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Improved Relations Between U.S., Cuba Could Ease Way for New Filming Location

Cuba, si! Yanqui, si! Filming, maybe.

President Obama’s announcement last month that the U.S. would ease some restrictions on commerce with Cuba raises a key question for American producers: Will the island develop into a filmmaking destination?

The temptation is there. After all, what better location than Cuba, a short hop from Florida, to shoot stories set in the ’50s and ’60s. Havana-bound travelers have likened the journey to time travel, because so little has changed there since Fidel Castro came to power in 1959: Vintage cars cruise the streets, rotary phones still ring, and people stroll along the old Malecon esplanade.

“The entire island is a tableau frozen in time,” says location scout Claudia Eastman, who journeyed there in 2012 along with fellow location pro Nancy Haecker, “Game of Thrones” producer Bernie Caulfield, Morgan Creek senior VP David Robinson and others at the invitation of Cuba’s film school, EICTV.

One Stateside filmmaker who recently took advantage of Cuba’s retro look is Bob Yari, who spent a month shooting his Ernest Hemingway biopic “Papa” entirely on location in and near Havana in March and April of 2014.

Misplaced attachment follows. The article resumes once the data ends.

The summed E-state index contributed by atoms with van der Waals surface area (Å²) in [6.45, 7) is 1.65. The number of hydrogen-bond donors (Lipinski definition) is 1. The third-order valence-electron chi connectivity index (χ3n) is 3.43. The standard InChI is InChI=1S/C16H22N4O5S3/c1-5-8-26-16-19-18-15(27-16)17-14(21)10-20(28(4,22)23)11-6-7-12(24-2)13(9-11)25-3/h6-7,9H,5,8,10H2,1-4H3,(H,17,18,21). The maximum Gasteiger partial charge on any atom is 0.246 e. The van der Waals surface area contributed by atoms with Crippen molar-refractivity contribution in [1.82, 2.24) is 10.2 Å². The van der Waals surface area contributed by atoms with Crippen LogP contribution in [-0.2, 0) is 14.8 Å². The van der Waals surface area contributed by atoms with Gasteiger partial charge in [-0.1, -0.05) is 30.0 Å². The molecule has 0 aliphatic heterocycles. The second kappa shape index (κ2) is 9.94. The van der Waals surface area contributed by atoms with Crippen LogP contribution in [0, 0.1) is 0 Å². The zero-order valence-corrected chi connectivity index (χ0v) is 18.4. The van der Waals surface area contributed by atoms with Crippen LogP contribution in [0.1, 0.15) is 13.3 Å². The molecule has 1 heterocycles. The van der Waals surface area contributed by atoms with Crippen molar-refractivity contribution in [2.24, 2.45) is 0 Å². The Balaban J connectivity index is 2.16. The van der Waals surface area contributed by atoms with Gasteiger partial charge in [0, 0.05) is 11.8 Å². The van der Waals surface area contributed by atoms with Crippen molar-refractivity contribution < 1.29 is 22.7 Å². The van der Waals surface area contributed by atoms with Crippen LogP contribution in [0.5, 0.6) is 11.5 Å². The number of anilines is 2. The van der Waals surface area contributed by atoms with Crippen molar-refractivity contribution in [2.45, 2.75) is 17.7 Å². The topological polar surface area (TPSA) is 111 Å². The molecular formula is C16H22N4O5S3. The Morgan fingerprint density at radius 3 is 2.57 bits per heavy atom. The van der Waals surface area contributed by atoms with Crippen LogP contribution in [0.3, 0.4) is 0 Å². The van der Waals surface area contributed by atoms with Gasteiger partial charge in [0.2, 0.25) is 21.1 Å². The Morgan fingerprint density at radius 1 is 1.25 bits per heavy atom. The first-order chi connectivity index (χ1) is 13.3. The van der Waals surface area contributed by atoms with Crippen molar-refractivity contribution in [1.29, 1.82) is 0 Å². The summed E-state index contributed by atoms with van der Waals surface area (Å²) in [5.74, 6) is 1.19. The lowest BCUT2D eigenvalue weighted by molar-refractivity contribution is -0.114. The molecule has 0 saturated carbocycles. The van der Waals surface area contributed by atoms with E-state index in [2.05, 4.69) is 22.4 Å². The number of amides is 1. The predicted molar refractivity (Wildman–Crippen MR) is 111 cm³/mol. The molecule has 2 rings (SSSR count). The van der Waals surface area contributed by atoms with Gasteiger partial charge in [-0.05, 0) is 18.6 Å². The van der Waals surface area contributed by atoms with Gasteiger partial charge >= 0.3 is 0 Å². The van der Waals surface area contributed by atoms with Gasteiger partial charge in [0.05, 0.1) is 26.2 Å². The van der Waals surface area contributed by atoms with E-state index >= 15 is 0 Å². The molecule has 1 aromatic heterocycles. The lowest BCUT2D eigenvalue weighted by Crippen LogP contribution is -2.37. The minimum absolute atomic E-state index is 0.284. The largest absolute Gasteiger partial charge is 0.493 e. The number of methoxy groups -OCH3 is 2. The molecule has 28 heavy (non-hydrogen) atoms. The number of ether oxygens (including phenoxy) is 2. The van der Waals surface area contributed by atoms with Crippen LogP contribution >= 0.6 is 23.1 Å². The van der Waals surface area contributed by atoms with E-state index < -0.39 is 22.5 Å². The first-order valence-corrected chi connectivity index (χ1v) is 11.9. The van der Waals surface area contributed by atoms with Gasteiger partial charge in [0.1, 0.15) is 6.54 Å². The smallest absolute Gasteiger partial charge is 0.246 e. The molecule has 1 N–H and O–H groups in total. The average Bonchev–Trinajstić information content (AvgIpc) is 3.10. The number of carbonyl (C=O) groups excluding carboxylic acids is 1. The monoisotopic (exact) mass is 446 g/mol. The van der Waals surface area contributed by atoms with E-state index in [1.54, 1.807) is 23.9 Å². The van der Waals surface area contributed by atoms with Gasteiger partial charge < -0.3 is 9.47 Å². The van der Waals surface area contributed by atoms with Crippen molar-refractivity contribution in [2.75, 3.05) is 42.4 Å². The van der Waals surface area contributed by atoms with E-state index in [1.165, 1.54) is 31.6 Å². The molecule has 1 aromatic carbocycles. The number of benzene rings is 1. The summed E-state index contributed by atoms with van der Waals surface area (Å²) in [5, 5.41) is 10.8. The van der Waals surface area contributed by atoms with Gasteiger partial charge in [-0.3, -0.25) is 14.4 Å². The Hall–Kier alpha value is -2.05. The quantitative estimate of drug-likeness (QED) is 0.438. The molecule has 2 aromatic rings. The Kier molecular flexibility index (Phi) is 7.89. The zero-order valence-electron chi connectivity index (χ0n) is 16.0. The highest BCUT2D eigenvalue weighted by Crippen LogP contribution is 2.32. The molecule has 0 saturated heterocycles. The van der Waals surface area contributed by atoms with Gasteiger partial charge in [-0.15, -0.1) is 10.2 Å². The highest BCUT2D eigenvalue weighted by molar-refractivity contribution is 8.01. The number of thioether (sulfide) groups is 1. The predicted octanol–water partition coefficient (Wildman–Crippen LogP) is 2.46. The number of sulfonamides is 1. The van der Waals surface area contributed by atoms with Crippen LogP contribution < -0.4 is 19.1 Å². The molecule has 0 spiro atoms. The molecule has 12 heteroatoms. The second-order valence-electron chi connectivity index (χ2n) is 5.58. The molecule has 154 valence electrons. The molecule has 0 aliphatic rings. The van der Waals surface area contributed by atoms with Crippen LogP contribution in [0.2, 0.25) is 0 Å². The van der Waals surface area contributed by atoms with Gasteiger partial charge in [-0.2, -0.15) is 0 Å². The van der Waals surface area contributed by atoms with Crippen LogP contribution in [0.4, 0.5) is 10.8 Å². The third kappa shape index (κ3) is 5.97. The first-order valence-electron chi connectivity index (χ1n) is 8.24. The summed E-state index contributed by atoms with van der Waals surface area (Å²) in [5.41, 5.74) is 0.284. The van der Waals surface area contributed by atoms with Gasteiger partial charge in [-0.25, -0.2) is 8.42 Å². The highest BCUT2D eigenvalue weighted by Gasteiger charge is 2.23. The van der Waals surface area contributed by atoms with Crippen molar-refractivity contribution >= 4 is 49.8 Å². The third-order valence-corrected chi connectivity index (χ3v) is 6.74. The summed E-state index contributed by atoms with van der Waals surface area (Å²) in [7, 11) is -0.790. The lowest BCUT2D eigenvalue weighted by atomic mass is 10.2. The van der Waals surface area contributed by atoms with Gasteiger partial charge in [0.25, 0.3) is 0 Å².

Yari was able to film at Finca Vigia, Hemingway’s Cuba home, now a museum preserved as the author left it in 1960. The pic, which Yari produced and directed, focuses on Hemingway’s declining years, just before he moved back to Ketchum, Idaho, where he killed himself.

“We shot entirely at the actual locations,” Yari says. “We didn’t use any stages.” The international crew included a Salvadorian-American d.p. (Ernesto Melara), an American costume designer (Jane Anderson), and a U.K. sound team. Screenwriter Denne Bart Petitclerc, who died in 2006, was a young reporter when he befriended Hemingway, and wrote from intimate knowledge.

Yari, who will seek a deal for “Papa” via the fest circuit but self-distribute if necessary, says shooting in Cuba is not for everyone. In addition to the hassles of clearing paperwork with U.S. and Cuban authorities, he notes, “Production is not up to Hollywood standards — but it’s getting there.”

But Europeans, unrestricted by regulations, have long shot commercials and musicvideos in Cuba. “The infrastructure is good,” says local producer Oriel Rodriguez, “and with digital cameras and laptop editing, a lot of local people are now making their own independent films, outside the system.”

Still, it remains to be seen whether the thaw will pay off for filming. “I don’t think things will change immediately,” says Simon Whistler, Latin America director at Control Risks, a consulting group. He adds that Republicans in Washington will do all they can to make “people’s lives difficult when it comes to getting licenses.”

But others believe change — fast or slow — is inevitable, and will alter the island forever. “I tell folks to go now, before they lift the embargo,” Eastman says, “because, sadly, we will ruin it.”

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